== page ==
The editorial process was exhilarating, at times daunting, and immensely enjoyable. We were grateful to Zohra for warmly and affirmingly accompanying us through the process. So, yes, prose takes a front-row seat in our own work, but 1) it’s a long first row and 2) seat assignments change.
sabrina jaszi An indisputably dark assemblage of works, Issue 2 reveals sharp glimmers of humor: the backhanded compliments lobbed at a beloved by an unknown Bosnian shayk; the jeering spit-bombs dropped in Mayakovsky’s futurist cities; the chipper slogans plastered across Obradović’s urban hellscapes. Humor takes many forms, from absurdism, to mawkish overstatement, to satire, to ironic recollection, and has many jarring contiguities—animal death, political violence, and natural disaster, to name a few. The translators’ work leads the reader to comic aspects of the pieces, and their paratexts, including the images by Tim Peters, give credence to the feeling that—yes, there really is something to find funny. Eroding a somber atmosphere of political violence, I found, for example, a sly laugh in the self-absorption of two lovers in Hoshur’s “A Letter from Afar,” encapsulated by the image of the narrator moodily smoking a cigarette in nature as he contemplates suicide. The playful and sensual action of the excerpts in Three Storms performs a similar subversion of despotic nature. Otajonova’s flowers and butterflies seem a poor match for nightmarish fear, but the near-frivolity of her images forces terror to be less terrible. In all these works, lightheartedness, which appears only if a reader chooses to apprehend it, acts as a tiny weapon, a pinprick to the grandiose forces of history, politics, nature, religion, or even love—whose need to overwhelm and overtake can threaten in many spheres, not least that of art.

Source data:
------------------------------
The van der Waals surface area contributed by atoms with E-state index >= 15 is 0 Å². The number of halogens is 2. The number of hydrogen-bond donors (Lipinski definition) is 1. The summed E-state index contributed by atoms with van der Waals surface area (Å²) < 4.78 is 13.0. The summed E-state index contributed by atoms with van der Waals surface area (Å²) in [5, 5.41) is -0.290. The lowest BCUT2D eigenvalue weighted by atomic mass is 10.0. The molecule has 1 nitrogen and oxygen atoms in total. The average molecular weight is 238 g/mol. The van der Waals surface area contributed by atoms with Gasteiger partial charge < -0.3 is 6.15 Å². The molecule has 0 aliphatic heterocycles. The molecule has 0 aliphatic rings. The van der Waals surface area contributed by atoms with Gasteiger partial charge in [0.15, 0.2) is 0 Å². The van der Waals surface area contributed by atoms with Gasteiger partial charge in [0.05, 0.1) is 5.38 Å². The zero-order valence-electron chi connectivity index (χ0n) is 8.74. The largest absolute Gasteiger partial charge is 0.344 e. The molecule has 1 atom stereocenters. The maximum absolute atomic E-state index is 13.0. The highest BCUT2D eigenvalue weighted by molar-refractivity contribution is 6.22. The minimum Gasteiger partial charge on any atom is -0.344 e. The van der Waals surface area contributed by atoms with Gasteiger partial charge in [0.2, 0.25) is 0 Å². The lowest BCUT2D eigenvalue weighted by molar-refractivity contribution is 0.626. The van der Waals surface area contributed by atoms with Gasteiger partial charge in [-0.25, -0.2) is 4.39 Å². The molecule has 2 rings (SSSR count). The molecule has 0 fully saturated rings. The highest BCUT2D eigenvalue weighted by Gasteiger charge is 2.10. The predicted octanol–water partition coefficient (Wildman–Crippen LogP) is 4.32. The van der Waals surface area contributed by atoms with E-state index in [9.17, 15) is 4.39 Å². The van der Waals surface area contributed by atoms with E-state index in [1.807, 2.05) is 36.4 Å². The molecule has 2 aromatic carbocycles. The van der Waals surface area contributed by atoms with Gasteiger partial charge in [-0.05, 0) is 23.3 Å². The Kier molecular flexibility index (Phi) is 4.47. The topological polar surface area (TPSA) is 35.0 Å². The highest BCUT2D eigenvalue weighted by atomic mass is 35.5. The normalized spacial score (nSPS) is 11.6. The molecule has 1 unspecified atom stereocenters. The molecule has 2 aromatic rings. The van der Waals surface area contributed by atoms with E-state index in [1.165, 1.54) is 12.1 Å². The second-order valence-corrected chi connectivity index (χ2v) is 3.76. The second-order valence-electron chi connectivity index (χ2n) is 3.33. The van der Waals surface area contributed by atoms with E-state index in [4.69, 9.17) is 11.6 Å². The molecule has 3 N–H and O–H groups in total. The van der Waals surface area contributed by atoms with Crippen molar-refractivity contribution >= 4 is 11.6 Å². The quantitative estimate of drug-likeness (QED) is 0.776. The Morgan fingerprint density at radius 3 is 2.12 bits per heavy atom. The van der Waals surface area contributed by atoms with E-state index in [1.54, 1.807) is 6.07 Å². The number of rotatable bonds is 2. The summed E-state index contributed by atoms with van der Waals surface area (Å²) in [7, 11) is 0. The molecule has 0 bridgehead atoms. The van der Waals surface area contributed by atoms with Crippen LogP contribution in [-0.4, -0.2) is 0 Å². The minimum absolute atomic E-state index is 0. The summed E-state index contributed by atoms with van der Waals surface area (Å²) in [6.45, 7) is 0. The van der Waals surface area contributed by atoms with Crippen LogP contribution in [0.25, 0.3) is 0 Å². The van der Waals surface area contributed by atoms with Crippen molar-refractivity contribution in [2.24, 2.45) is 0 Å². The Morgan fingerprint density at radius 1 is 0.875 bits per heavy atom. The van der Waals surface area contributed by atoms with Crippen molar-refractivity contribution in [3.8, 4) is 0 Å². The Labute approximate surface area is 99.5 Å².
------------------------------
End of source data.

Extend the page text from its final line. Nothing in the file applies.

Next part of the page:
mirgul kali In this issue, we are presenting a trio of excerpts from novels by Uzbek, Kazakh, and Kyrgyz writers, the translation of which involved, to a lesser or larger extent, working with the Russian original or intermediary text. The translator Shelley Fairweather-Vega’s informative introduction to these excerpts explains why the Russian language has been and continues to be vital to the task of making Central Asian literature available to the rest of the world. It’s important to challenge the dominance of Russian by exposing its subtle yet pervasive workings inherited as part of the racially and linguistically biased Soviet-era translation policies and methods. As Shelley points out, the method included the production of a literal trot by a native language speaker which was then made “literary” by a Russian-language translator. The final work stated the original language but didn’t mention the name of the first translator, often a person of non-Russian ethnicity, thus creating an impression of a direct, unproblematic translation. At Turkoslavia, we are committed to listing all the languages involved and, if known, the mode of their input, the aesthetically unwieldy, seemingly extraneous detail perhaps cluttering the title and contents page, yet highlighting the occasionally fraught and complex nature of translation. We strive to name all translators who contribute to the final published text—to honor their presence, time, labor, and choices, which necessarily influence the subsequent translations and bring the text into another language.